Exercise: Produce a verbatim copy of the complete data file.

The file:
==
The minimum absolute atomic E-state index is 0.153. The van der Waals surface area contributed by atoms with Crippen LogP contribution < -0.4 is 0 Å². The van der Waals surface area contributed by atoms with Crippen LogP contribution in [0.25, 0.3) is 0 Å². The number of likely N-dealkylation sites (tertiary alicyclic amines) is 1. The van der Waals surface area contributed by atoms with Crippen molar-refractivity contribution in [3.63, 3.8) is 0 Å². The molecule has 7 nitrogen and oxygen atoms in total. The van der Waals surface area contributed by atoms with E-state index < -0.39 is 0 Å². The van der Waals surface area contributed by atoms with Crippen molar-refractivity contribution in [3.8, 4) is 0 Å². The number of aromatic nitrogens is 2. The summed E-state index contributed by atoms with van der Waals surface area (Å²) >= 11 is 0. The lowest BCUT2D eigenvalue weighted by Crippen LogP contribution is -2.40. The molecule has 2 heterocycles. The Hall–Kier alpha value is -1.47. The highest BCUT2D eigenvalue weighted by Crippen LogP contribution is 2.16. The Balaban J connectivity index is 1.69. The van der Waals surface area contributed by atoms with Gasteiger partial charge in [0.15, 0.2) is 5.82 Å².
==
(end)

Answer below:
The minimum absolute atomic E-state index is 0.153. The van der Waals surface area contributed by atoms with Crippen LogP contribution < -0.4 is 0 Å². The van der Waals surface area contributed by atoms with Crippen LogP contribution in [0.25, 0.3) is 0 Å². The number of likely N-dealkylation sites (tertiary alicyclic amines) is 1. The van der Waals surface area contributed by atoms with Crippen molar-refractivity contribution in [3.63, 3.8) is 0 Å². The molecule has 7 nitrogen and oxygen atoms in total. The van der Waals surface area contributed by atoms with E-state index < -0.39 is 0 Å². The van der Waals surface area contributed by atoms with Crippen molar-refractivity contribution in [3.8, 4) is 0 Å². The number of aromatic nitrogens is 2. The summed E-state index contributed by atoms with van der Waals surface area (Å²) >= 11 is 0. The lowest BCUT2D eigenvalue weighted by Crippen LogP contribution is -2.40. The molecule has 2 heterocycles. The Hall–Kier alpha value is -1.47. The highest BCUT2D eigenvalue weighted by Crippen LogP contribution is 2.16. The Balaban J connectivity index is 1.69. The van der Waals surface area contributed by atoms with Gasteiger partial charge in [0.15, 0.2) is 5.82 Å².